Daughter, volunteer, activist. Born on April 26, 1987, in Toronto; died on June 12, 2015, in Toronto, in a fall after a seizure, aged 28.
Jennifer adored Peter Pan. Her favourite photograph was one of herself as a young girl, hugging a Peter Pan statue in a London park. As a feminist, Jenn loved to see brilliant young women playing Peter Pan in movies. As we mourn her death, we get some comfort from knowing that, like Peter Pan, Jenn will never grow old.
Jenn beat impossible odds, more than most people face in their lives. She overcame a life-threatening brain injury when she was 12 and had to spend a month in Toronto's Hospital for Sick Children, most of it in a coma. To recover, she had to relearn her whole life, even her own name and the name of her tabby cat, Pepper. The doctors said she would have to go to a special institution for the mentally challenged. She proved them wrong. After two months, she went back to Branksome Hall girls' school and excelled. She earned a B.A. honours degree in political science and French at the University of Guelph. Until her death, she suffered seizures and auras and had to depend on heavy daily doses of medication.
Some of us look at things as they are and ask, Why? Jenn dreamed of things that never were and asked, Why not?
Her great passions were volunteering at Sick Kids and supporting politicians who want to improve our lives. She was an ardent protagonist for ending human trafficking. She mastered the Internet and was active on Facebook on women's issues. When Jenn saw street children begging downtown, she would point out that many of them were aboriginals. She showed enormous courage battling depression. At school and in university, she campaigned to banish the terms "handicapped" and "disabled," arguing that the proper term is "people with special needs."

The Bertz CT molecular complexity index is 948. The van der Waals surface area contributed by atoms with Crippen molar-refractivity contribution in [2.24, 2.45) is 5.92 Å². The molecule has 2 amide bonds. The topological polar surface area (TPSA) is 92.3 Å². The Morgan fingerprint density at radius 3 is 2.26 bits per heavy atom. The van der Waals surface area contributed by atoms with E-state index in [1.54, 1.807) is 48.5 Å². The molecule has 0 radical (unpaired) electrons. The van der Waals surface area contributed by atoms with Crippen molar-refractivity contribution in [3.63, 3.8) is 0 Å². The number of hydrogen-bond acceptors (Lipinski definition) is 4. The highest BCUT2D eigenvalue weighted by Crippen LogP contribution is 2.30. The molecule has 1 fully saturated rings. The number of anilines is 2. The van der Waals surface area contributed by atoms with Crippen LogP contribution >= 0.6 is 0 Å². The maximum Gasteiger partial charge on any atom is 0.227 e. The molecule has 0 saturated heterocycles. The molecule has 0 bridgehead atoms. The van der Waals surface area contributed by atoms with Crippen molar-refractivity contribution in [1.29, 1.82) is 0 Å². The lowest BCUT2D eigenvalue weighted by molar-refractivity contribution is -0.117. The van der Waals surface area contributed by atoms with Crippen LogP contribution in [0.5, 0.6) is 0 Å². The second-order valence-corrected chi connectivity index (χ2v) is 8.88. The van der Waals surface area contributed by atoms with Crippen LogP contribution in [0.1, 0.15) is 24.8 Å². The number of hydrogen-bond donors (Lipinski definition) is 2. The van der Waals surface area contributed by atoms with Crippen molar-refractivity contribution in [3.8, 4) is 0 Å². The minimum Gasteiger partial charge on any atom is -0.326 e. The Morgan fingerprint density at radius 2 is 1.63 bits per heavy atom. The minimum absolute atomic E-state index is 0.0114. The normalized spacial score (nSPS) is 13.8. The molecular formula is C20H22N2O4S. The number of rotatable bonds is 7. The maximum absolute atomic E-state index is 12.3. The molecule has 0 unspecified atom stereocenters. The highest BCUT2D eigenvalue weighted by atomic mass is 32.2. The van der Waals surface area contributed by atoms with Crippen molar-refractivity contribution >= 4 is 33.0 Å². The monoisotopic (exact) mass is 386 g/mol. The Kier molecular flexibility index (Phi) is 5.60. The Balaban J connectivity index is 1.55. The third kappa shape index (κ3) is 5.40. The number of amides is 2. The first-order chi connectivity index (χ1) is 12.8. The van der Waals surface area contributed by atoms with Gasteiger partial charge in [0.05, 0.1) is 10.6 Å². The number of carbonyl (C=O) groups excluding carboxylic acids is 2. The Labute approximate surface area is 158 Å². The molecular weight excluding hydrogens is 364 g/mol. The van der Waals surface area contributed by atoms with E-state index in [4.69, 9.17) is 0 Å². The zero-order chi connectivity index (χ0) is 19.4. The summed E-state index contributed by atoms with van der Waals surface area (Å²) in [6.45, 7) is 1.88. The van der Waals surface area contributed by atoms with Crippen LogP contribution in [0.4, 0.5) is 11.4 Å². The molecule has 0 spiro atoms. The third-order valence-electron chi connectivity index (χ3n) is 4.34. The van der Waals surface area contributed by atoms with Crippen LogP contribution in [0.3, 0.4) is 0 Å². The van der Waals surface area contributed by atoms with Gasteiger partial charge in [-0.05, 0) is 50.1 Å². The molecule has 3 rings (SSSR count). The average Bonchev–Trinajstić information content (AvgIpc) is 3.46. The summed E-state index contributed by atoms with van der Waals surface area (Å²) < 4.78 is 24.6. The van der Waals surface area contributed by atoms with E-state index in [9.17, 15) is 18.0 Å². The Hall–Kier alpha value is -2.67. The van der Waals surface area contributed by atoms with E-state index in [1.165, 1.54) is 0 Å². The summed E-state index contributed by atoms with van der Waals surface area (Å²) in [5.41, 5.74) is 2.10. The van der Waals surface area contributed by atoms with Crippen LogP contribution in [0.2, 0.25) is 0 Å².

Jenn's hero was Nelson Mandela, whom she met twice in Toronto. When she was introduced to him, he asked if she were related to Anthony Heard, who was arrested by the apartheid regime and lost his job as editor-in-chief of the Cape Times for daring to interview Oliver Tambo, president of the African National Congress. "Yes, Madiba, he's my uncle," 11-year-old Jenn answered. "Your uncle Tony is a very brave man," Mr. Mandela said. "But he's not nearly as brave as you," she replied. When Mr. Mandela was made an honorary citizen of Canada in 2001, Jenn raised serious money for the Nelson Mandela Children's Fund.
Jenn was a child of nature, a true pantheist. She surfed with dolphins and snorkelled with turtles in Kauai, Hawaii. She spent hours on beaches there helping to protect endangered Hawaiian monk seals. She was fearless skiing expert trails at Whistler, B.C., on small snowblades, and paddling her canoe through rapids near our cottage on Bark Lake, Que., where you drink the lake water and have no electricity. We could never keep up with Jenn, in the water, or snow, just as we could never master the Internet.
Peter Pan said, "To die would be an awfully big adventure." We believe that Jenn is already on her next adventure. She is not gone; her soul is destined for even bigger, better things. She is at peace and will never be hurt again. So when she was remembered, we did not call it a funeral. We called it a celebration of Jenn's beauty, her diligence, her gentle charm and sensitivity.
On the evening before she left us, she took a photograph of a rainbow and posted it on Facebook. We will always see Jenn in rainbows. And her soul will shine in their colours.
Raymond Heard is Jennifer's father.